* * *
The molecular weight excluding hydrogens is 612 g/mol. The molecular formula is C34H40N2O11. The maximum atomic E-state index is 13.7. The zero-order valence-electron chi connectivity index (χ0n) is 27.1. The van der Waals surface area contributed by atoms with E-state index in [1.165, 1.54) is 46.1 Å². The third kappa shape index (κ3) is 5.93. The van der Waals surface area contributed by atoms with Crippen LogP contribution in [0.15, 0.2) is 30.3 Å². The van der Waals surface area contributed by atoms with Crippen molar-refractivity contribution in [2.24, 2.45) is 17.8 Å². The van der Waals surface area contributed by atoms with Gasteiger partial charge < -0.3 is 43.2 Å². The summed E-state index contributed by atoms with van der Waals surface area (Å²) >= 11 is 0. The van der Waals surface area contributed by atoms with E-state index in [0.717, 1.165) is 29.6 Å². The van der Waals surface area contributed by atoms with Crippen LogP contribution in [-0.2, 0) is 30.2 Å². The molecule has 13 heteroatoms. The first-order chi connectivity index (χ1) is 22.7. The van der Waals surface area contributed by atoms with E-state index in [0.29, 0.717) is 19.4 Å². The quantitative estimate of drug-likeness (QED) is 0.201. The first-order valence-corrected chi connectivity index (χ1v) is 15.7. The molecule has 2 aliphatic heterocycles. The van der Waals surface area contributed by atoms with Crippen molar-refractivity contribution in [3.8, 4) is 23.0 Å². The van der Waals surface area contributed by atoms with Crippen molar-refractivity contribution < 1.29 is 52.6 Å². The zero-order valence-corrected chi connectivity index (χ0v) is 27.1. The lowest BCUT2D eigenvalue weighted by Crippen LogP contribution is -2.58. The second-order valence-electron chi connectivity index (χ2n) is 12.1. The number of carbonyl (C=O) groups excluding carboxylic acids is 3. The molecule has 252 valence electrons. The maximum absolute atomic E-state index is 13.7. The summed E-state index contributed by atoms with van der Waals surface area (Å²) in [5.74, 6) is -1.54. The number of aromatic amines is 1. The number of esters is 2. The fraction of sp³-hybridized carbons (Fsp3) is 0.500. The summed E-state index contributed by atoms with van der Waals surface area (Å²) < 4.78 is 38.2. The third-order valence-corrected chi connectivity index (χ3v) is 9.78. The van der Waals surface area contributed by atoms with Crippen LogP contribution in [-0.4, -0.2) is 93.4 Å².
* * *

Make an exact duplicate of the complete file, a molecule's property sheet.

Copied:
The molecular weight excluding hydrogens is 612 g/mol. The molecular formula is C34H40N2O11. The maximum atomic E-state index is 13.7. The zero-order valence-electron chi connectivity index (χ0n) is 27.1. The van der Waals surface area contributed by atoms with E-state index in [1.165, 1.54) is 46.1 Å². The third kappa shape index (κ3) is 5.93. The van der Waals surface area contributed by atoms with Crippen LogP contribution in [0.15, 0.2) is 30.3 Å². The van der Waals surface area contributed by atoms with Crippen molar-refractivity contribution in [2.24, 2.45) is 17.8 Å². The van der Waals surface area contributed by atoms with Gasteiger partial charge < -0.3 is 43.2 Å². The summed E-state index contributed by atoms with van der Waals surface area (Å²) >= 11 is 0. The van der Waals surface area contributed by atoms with E-state index in [0.717, 1.165) is 29.6 Å². The van der Waals surface area contributed by atoms with Crippen LogP contribution in [-0.2, 0) is 30.2 Å². The molecule has 13 heteroatoms. The first-order chi connectivity index (χ1) is 22.7. The van der Waals surface area contributed by atoms with E-state index in [0.29, 0.717) is 19.4 Å². The quantitative estimate of drug-likeness (QED) is 0.201. The first-order valence-corrected chi connectivity index (χ1v) is 15.7. The molecule has 2 aliphatic heterocycles. The van der Waals surface area contributed by atoms with Crippen molar-refractivity contribution in [3.8, 4) is 23.0 Å². The van der Waals surface area contributed by atoms with Crippen molar-refractivity contribution < 1.29 is 52.6 Å². The zero-order valence-corrected chi connectivity index (χ0v) is 27.1. The lowest BCUT2D eigenvalue weighted by Crippen LogP contribution is -2.58. The second-order valence-electron chi connectivity index (χ2n) is 12.1. The number of carbonyl (C=O) groups excluding carboxylic acids is 3. The molecule has 252 valence electrons. The maximum absolute atomic E-state index is 13.7. The summed E-state index contributed by atoms with van der Waals surface area (Å²) in [5.74, 6) is -1.54. The number of aromatic amines is 1. The number of esters is 2. The fraction of sp³-hybridized carbons (Fsp3) is 0.500. The summed E-state index contributed by atoms with van der Waals surface area (Å²) < 4.78 is 38.2. The third-order valence-corrected chi connectivity index (χ3v) is 9.78. The van der Waals surface area contributed by atoms with Crippen LogP contribution in [-0.4, -0.2) is 93.4 Å².